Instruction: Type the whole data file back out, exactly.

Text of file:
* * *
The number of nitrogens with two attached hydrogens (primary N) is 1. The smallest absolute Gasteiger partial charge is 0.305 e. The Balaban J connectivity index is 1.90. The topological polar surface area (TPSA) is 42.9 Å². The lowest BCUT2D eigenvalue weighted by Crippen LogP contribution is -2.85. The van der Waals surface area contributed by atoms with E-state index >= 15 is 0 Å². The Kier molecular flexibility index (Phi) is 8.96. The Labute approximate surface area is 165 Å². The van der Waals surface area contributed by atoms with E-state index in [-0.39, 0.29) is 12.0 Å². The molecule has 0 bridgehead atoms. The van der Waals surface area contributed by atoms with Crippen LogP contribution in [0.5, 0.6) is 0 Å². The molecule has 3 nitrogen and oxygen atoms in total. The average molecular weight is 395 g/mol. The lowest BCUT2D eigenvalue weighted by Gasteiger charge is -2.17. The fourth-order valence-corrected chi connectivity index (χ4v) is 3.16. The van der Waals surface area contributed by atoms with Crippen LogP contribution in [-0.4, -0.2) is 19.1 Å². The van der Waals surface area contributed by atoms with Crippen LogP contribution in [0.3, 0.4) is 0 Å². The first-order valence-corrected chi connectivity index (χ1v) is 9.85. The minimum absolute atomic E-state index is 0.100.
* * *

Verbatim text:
The number of nitrogens with two attached hydrogens (primary N) is 1. The smallest absolute Gasteiger partial charge is 0.305 e. The Balaban J connectivity index is 1.90. The topological polar surface area (TPSA) is 42.9 Å². The lowest BCUT2D eigenvalue weighted by Crippen LogP contribution is -2.85. The van der Waals surface area contributed by atoms with E-state index >= 15 is 0 Å². The Kier molecular flexibility index (Phi) is 8.96. The Labute approximate surface area is 165 Å². The van der Waals surface area contributed by atoms with E-state index in [-0.39, 0.29) is 12.0 Å². The molecule has 0 bridgehead atoms. The van der Waals surface area contributed by atoms with Crippen LogP contribution in [0.5, 0.6) is 0 Å². The molecule has 3 nitrogen and oxygen atoms in total. The average molecular weight is 395 g/mol. The lowest BCUT2D eigenvalue weighted by Gasteiger charge is -2.17. The fourth-order valence-corrected chi connectivity index (χ4v) is 3.16. The van der Waals surface area contributed by atoms with Crippen LogP contribution in [-0.4, -0.2) is 19.1 Å². The van der Waals surface area contributed by atoms with Crippen LogP contribution in [0.3, 0.4) is 0 Å². The first-order valence-corrected chi connectivity index (χ1v) is 9.85. The minimum absolute atomic E-state index is 0.100.